As the twentieth century dawned, the Louisiana Mafia was consolidating and strengthening its position, quietly laying a foundation for Matranga and his successors to build upon. They had learned their lesson in 1891, and made sure that their activities would be low key. It was for instance only in 1951 with the Kefauver hearings, that Carlos Marcello and his activities were partially revealed to an unsuspecting America. Matranga, Carolla and Marcello also saw the benefits to be obtained by controlling not only the criminal landscape of New Orleans and Louisiana, but also the political establishment. The family's strength grew exponential to its ability to corrupt. Under Marcello, it was also truly a '"family" business with all seven brothers holding down senior management positions, in what was after all one of the smaller Mafia clans in America. Nowhere else in the country, with the exception of Detroit, did so many family related members control the destiny of a crime group of its size for so many years.

It was undoubtedly the family ties that helped keep Marcello in power for so long. Informants or those aspiring to the seat of power never threatened his safety and power base.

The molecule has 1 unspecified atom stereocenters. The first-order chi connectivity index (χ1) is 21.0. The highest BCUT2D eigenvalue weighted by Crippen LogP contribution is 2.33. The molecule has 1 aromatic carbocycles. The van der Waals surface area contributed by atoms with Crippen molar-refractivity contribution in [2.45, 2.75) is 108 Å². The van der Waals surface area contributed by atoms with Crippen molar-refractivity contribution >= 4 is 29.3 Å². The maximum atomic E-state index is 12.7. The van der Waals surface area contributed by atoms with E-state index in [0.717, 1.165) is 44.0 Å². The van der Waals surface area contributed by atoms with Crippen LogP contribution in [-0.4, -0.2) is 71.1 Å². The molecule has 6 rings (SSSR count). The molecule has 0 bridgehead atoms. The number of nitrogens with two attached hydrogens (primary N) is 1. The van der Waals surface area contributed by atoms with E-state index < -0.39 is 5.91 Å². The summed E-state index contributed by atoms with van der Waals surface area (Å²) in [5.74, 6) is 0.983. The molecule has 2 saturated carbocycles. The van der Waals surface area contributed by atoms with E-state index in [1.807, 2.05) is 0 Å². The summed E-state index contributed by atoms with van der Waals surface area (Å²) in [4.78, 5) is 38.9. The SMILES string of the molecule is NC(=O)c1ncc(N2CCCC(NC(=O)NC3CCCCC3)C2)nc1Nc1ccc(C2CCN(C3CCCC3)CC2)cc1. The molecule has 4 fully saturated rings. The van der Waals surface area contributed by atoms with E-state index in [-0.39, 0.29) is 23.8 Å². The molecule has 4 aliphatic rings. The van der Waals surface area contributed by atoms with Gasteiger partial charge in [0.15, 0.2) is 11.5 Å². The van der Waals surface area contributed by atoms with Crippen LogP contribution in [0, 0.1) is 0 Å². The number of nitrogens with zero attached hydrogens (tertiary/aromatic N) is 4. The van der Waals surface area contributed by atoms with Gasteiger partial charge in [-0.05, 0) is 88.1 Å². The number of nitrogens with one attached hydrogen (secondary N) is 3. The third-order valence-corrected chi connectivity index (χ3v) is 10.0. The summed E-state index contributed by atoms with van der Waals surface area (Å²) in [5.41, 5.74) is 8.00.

Anthony Carolla had to wait twenty-five years to assume command, following that meeting in New York in 1966.

The last one hundred years have seen the dramatic rise, and equally ineluctable fall of the American Mafia. Its demise was unavoidable, in that the powerhouse that drove it had to run out of steam at some time. As organized crime became a subject of media generated investigation and hype, it also became politically expedient for governments to pursue and try and slay the dragon by using senate investigative committees, which in turn galvanized law enforcement agencies into action. The FBI, long a bystander in the wings, became committed to the fight after the Valachi disclosures in 1963, and the die was cast for the Mob.

The last thirty years have seen a massive growth in the number of indictments and successful prosecutions carried out on Mafia families and their administrations. At the same time, the level of leadership has deteriorated badly, leaving once powerful organized crime units vulnerable and susceptible to attack from not only law enforcement, but emerging criminal enterprises, such as biker gangs, Triads and other Asian groups, drug cartels from South America, the Russian Mafia bands, as well as the dynamic growth of Serbian and Albanian mobsters working as organized crime groups.